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Tennessee Parole Rules-Changes as Applied to Old Lifer May Violate Ex Post Facto
Joseph Dyer III was originally sentenced to death, a punishment later commuted to life imprisonment when Tennessee?s death penalty was declared unconstitutional. He was denied parole in 1993 and again in 1998, notwithstanding a clean in-prison record. He complained that his 1998 denial was based, at least in part, upon the 1998 statutory change in the parole board?s discretion from ?shall? to ?may? (Tenn. Code Ann. § 40-3614 (1974) versus Tenn. Code Ann. § 40-28-117(a) (1998)). His legal challenge was that the change was not merely ?procedural? in nature but actually increased his punishment.
Dyer, proceeding in pro per under 28 U.S.C. § 2254, had been denied relief in every state and federal court below the Sixth Circuit. One Circuit judge would have granted Dyer?s writ outright on the plain grounds that the new rules altered substantive criteria for parole, and were not merely procedural changes. The other two judges took a more moderate approach and granted relief for the purpose of having the district court conduct an evidentiary hearing to determine if Dyer?s substantive rights had been violated.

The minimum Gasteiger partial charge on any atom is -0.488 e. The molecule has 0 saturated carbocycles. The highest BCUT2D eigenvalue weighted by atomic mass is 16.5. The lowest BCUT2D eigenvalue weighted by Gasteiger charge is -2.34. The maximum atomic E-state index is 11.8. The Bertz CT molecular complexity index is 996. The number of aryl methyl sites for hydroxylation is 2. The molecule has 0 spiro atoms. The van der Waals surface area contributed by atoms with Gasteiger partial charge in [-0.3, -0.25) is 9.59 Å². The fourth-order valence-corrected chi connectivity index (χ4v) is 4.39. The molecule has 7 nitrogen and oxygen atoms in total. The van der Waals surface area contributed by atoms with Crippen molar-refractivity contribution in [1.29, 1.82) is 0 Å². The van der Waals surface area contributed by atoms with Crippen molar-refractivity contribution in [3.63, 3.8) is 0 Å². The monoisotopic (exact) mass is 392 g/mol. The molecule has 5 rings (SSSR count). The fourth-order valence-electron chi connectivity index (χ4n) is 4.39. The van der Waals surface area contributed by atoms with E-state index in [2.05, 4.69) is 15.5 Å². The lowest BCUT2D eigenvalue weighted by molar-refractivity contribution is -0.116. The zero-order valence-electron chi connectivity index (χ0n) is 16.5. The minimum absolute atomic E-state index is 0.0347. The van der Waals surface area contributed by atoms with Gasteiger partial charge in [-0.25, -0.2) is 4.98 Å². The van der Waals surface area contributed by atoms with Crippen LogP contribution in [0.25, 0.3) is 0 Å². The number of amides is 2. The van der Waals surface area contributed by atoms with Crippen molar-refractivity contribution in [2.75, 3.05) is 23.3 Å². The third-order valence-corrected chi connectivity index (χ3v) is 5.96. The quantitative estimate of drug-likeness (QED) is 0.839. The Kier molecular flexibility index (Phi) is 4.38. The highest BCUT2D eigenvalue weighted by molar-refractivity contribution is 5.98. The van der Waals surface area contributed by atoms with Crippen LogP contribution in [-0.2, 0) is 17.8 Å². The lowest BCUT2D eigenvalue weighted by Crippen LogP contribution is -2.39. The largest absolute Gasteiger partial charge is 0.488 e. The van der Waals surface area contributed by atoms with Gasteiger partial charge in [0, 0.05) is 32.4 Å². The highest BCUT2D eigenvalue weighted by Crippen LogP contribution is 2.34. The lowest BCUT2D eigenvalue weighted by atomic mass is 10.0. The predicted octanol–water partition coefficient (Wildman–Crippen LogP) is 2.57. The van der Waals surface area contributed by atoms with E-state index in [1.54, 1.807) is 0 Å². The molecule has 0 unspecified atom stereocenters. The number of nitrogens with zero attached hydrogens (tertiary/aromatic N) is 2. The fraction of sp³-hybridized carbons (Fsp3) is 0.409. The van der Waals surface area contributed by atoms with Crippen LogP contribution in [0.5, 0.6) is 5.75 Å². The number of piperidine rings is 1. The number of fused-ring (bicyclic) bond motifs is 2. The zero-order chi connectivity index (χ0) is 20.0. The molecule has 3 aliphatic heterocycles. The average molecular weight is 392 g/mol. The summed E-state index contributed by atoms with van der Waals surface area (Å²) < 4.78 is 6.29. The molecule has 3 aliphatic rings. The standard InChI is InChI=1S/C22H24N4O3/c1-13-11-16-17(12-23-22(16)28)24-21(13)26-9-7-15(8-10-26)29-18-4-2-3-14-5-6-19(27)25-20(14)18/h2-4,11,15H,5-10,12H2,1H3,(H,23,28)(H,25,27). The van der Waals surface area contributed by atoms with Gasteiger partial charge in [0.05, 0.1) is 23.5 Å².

To prevail in this determination, Dyer would have the burden of discovering and presenting evidence limited to comparable convictions and sentences to demonstrate that but for the statutory change, he would likely have been granted parole.
Accordingly, after an exhaustive analysis of pre-existing U.S. Supreme Court precedent on point, the Sixth Circuit vacated the district court?s dismissal and remanded for an evidentiary hearing and determination consistent with the appellate opinion. See: Dyer v. Bowlen, 465 F.3d 280 (6th Cir. 2006).
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Related legal case
Dyer v. Bowlen
|Cite||465 F.3d 280 (6th Cir. 2006)|
|Level||Court of Appeals|